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No Country- V- Literary genre: Noir fiction. 
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Post No Country- V- Literary genre: Noir fiction.
No Country- V- Literary genre: Noir novel.

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Noir fiction is the name sometimes given to a mode of crime fiction regarded as a subset of the hardboiled style. According to noir aficionado George Tuttle,

In this sub-genre, the protagonist is usually not a detective, but instead either a victim, a suspect, or a perpetrator. He is someone tied directly to the crime, not an outsider called to solve or fix the situation. Other common characteristics...are the emphasis on sexual relationships and the use of sex to advance the plot and the self-destructive qualities of the lead characters. This type of fiction also has the lean, direct writing style and the gritty realism commonly associated with hardboiled fiction.[1]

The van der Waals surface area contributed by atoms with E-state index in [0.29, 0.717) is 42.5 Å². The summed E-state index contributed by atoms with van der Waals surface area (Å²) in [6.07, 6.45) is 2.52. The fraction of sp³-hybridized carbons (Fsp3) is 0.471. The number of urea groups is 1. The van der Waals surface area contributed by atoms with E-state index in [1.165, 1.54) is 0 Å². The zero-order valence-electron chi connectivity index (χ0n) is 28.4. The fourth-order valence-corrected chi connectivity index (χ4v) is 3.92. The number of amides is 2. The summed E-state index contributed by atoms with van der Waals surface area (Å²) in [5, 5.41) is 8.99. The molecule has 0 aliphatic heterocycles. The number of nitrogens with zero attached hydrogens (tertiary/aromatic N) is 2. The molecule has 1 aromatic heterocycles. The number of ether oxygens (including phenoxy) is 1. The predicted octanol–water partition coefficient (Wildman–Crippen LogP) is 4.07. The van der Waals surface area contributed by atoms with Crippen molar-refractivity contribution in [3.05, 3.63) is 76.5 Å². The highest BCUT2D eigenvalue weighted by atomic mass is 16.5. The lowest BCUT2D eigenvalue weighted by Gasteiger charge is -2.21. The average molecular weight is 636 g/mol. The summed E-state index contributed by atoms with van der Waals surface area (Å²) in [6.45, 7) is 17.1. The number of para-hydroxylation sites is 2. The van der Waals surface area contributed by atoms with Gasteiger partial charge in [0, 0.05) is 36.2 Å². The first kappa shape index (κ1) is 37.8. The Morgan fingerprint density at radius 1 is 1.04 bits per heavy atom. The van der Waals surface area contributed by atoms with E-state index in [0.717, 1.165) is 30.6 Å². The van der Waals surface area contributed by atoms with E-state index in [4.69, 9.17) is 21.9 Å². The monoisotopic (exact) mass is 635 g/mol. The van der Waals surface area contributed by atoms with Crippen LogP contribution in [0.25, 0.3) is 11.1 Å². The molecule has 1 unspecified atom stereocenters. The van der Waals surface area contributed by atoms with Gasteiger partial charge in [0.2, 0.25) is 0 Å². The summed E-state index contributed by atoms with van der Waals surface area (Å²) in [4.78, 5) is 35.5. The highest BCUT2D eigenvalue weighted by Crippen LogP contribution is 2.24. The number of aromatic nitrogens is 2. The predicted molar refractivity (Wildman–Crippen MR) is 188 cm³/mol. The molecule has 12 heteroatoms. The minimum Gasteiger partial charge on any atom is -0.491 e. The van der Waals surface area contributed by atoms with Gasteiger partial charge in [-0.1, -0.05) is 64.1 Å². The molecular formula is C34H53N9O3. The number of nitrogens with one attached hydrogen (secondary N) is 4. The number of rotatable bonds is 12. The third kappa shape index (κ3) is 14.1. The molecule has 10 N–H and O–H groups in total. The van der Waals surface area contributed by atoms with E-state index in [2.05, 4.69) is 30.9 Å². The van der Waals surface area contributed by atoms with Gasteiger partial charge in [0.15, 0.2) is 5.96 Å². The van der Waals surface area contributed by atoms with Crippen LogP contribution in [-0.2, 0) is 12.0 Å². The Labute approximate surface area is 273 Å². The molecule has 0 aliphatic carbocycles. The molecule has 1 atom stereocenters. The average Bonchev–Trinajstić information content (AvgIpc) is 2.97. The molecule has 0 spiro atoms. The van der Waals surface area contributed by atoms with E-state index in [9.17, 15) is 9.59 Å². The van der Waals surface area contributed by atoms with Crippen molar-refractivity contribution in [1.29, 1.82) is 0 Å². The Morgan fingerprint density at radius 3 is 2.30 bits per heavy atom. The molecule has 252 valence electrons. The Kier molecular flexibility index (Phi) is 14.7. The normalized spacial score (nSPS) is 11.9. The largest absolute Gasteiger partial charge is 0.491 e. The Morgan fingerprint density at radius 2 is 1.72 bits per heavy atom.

(...)
The popular use of "noir" in the term "noir fiction" derives immediately from "film noir" as it has been used to characterize certain putatively "dark" Hollywood crime dramas and melodramas, many early examples of which were based on works by the original hardboiled writers. In turn, "noir" (French for "black"), first applied to American films in the mid-1940s by observers in France, was used there in similar senses. Most relevantly, the term roman noir ("black novel") was employed to describe a range of books, some that an English speaker might think of as mysteries, others as gothic melodramas. Note that while the meanings of "noir fiction" and roman noir are closely related, the derivation is not direct. Making the connection even tighter, in 1945 the French publisher Gallimard brought out a new series of paperback thrillers, many of them translations of hardboiled American fiction. The line was called Serie noire.